The mind of a Facebook troll
What is going on with these people who spend their whole time trolling on Facebook and Twitter? It's really very sad...
Earlier this year I insisted that I would not 'feed the trolls'. And don't worry, I haven't. Much. Yet.
Over the past few days, I've noticed some hyper-critical and less than constructive comments on The Commentator's Facebook page. Given that we're a small team and quite frankly, I can't be stuffed to do 'background' on a troll, I took the necessary measures to stop him commenting on our Facebook page.
"How authoritarian!" you cry. Well, sure. We're a small team of three here at The Commentator and we run the site, the blog, the Facebook, Twitter, hunt for news, promote the brand, develop the site, images, etc etc etc. If we're heavy handed on the moderation, we're always willing to take another look, but let's face it, when there's unconstructive criticism intended purely to damage a brand - I think we're within our rights to take it down.
But one Mr. Don McCarron has taken so much offense to my removal of him, that he has e-mailed me seven times this morning.
Here's what he said, when I explained why he'd been banned:
Raheem: Don, I found your comments to be increasingly snide, petty and seemingly intentionally motivated to turning people away from our Facebook and site. I assumed, since you had few constructive criticisms, that you were either a fake account or a professional troll.
Don McCarron: Then you "assumed" wrong my friend - as you would have discovered if you'd displayed a moment's professionalism and checked my account. And no rational person would need an explanation for criticism of that ridiculous update. You don't have a leg to stand on - I think you know that given your petulant response. And if you're going to try to use English you might want to try learning the definitions of words. "Increasingly" would apply to more than one comment. Or were you reading it over and over and getting "increasingly" ashamed of yourslef? With your complete lack of professionalism and this childish response by iPhone you've made a joke of yourself and your site. I'll take great pleasure in pointing that out at every opportunity.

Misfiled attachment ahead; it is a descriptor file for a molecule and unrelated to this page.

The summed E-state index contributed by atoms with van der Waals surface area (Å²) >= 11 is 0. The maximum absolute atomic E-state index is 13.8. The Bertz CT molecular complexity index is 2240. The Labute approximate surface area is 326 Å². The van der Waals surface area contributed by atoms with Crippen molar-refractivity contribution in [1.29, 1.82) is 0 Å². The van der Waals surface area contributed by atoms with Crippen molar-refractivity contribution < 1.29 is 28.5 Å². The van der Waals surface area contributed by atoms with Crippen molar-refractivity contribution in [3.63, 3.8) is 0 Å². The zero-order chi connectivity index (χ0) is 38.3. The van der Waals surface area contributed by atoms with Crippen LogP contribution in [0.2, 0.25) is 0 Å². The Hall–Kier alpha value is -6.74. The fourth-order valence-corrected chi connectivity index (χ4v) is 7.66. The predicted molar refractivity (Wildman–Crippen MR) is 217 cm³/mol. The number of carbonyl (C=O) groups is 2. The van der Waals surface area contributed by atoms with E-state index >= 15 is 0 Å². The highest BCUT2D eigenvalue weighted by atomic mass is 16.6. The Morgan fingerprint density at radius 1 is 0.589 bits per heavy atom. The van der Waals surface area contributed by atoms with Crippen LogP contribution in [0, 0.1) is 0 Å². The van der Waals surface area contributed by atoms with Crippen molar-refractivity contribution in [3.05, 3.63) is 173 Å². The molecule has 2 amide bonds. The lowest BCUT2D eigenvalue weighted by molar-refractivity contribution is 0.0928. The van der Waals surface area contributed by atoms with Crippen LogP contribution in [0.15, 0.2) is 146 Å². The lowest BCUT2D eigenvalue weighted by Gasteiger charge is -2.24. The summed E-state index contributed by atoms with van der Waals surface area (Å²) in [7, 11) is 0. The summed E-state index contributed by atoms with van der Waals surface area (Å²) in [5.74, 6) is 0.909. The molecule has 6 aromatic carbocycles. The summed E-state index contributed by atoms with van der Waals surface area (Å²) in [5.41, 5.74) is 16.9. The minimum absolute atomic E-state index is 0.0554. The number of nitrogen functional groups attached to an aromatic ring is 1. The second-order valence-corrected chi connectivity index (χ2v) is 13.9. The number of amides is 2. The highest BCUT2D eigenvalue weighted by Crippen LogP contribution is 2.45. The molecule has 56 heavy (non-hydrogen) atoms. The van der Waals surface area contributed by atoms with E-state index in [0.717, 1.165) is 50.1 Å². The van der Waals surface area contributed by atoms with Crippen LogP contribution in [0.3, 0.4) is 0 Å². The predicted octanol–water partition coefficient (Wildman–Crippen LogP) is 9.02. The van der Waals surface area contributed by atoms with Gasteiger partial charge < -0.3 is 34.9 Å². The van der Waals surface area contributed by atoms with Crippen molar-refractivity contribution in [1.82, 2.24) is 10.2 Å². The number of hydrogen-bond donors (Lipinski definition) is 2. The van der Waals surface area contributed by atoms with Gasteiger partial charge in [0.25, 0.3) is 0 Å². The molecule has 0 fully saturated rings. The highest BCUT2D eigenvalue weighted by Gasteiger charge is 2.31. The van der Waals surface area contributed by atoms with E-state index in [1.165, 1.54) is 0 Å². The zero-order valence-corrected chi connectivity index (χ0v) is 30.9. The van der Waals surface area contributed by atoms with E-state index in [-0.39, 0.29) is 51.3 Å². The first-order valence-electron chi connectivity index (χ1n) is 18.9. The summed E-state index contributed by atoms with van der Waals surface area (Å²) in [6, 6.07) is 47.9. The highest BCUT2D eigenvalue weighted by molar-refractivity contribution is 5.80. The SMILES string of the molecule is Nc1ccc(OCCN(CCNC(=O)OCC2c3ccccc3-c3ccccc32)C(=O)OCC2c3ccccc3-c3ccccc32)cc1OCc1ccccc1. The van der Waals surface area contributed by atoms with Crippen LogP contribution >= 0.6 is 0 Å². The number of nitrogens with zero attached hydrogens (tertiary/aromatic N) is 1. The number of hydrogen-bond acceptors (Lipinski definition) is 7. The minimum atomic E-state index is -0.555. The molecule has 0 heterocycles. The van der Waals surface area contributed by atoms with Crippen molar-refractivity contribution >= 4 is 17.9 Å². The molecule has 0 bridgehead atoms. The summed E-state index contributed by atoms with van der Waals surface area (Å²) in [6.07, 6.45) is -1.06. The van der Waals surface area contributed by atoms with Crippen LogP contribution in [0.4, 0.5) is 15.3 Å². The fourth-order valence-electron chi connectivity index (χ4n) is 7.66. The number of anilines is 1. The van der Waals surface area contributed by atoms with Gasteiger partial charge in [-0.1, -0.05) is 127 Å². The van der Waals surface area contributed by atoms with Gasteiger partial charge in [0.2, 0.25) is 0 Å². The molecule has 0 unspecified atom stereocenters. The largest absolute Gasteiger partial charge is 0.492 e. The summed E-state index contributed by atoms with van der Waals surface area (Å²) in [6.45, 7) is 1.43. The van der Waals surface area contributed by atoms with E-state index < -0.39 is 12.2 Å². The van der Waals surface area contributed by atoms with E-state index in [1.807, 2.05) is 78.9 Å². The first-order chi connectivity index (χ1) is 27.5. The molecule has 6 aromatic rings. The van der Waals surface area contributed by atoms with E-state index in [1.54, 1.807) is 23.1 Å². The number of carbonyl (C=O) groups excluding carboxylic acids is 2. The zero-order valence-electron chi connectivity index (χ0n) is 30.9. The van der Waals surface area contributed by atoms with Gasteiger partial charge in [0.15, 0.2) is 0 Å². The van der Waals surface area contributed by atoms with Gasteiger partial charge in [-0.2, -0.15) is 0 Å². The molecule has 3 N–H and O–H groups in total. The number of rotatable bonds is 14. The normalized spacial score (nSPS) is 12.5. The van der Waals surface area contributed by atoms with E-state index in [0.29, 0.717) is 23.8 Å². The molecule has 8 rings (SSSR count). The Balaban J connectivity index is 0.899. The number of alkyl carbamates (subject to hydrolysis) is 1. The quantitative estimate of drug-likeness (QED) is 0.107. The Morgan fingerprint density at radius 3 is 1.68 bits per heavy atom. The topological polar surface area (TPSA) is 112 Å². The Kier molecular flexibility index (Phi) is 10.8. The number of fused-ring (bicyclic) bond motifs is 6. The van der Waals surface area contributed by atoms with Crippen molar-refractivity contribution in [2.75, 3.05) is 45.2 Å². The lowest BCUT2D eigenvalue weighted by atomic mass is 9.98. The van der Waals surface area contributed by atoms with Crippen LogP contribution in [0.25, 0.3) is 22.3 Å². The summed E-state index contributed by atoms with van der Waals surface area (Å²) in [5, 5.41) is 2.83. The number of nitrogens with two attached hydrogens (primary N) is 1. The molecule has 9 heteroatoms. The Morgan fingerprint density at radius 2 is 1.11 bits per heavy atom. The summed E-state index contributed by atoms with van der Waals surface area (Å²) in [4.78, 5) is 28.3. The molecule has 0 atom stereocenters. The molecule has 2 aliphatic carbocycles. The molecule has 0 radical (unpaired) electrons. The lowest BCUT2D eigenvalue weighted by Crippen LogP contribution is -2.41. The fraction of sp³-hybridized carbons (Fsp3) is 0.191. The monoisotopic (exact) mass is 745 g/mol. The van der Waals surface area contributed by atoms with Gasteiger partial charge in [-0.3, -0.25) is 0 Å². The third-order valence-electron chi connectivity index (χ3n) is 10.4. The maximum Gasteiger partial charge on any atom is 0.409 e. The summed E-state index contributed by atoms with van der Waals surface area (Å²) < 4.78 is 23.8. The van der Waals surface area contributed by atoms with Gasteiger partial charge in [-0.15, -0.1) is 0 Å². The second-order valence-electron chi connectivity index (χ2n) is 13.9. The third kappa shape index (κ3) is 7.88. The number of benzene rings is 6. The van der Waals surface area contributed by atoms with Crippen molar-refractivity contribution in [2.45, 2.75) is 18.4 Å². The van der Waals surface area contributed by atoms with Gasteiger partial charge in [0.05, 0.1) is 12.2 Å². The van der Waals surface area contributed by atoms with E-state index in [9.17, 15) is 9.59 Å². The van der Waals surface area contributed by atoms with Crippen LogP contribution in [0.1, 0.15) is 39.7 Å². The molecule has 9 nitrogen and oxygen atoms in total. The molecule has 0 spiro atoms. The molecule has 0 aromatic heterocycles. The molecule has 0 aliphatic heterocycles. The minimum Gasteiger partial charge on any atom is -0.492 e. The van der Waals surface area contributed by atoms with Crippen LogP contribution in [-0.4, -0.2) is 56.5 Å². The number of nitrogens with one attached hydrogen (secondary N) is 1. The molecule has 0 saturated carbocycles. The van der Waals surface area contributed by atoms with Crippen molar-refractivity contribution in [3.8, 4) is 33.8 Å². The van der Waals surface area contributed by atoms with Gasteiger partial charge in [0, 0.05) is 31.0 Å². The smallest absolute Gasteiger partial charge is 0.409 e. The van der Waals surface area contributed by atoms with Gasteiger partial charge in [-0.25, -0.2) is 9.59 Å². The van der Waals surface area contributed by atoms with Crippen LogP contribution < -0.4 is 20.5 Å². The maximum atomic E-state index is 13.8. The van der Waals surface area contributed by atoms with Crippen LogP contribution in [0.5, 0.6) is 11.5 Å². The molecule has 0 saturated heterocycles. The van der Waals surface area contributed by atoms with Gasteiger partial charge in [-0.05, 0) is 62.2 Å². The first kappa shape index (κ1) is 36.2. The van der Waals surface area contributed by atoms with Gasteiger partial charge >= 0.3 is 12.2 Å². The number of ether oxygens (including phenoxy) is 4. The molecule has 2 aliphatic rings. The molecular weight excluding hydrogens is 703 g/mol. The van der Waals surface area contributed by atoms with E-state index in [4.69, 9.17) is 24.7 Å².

Raheem: Well if you have nothing better to do...
Don McCarron: Hardly surprising, given the quality of your communication so far, that the irony of your latest attempt escapes you. I hope you don't mind me quoting you.
Raheem: I would have thought you'd be more interested in reconciling the situation rather than worsening it, but do as you please. As you probably are aware, we're a team of 3 here and we try our best to be fair and open minded, but given the spam/trolling as of late, we do often have to take decisions along those lines and rectify them afterwards if we were too hasty. I'm happy to rectify it, and if you'd like to quote this e-mail too that'd be good. But I won't hold my breath.
Don McCarron: Nice try.
Raheem: You seem incredibly on edge about commenting on websites/Facebook. Think you may need to reflect on reality...
Don McCarron: I see. So your site deals in fiction? I feel such a fool.
Raheem: Whatever helps.
Don McCarron: I see you need the last word. More indication of your lack of professionalism. Feel free to continue, this is great copy.
Don McCarron: Anything else? Come on, you can do better than that.
Raheem: You're right, I can. But it doesn't involve you.
Don McCarron: Bit lame. Say something with "What a crock..." in it.
- - - - -
Sadly, the man seemingly has nothing better to do than engage in spats online. He also seems to think I'd be intimidated by him claiming I was making 'great copy' for him by responding, quite nicely I think, to his e-mails.
But you'll quickly realise that what Don McCarron (here's his Facebook) means by 'great copy' is probably more fodder for his online comments. He seems to like the work of my colleague Douglas Murray, and actively liked both The Commentator and the Henry Jackson Society, two organisations which I work for, on Facebook.
So what has dragged this man into such a nasty and pathetic vendetta against us over the past 24 hours? Surely not because he's no longer allowed to spew crap over our Facebook page? Can that really explain such behaviour?
No, what's more likely is that in truth, the mind of a troll is inherently irrational. As you'll note by one of my more concilliatory messages above, they cannot be reasoned with, placated or in any way engaged in a rational conversation.
But hey, I'm not too bothered about losing a man who makes these kind of comments on The Spectator website, from our online following:
Read more on: don mccarron, trolls, and facebook
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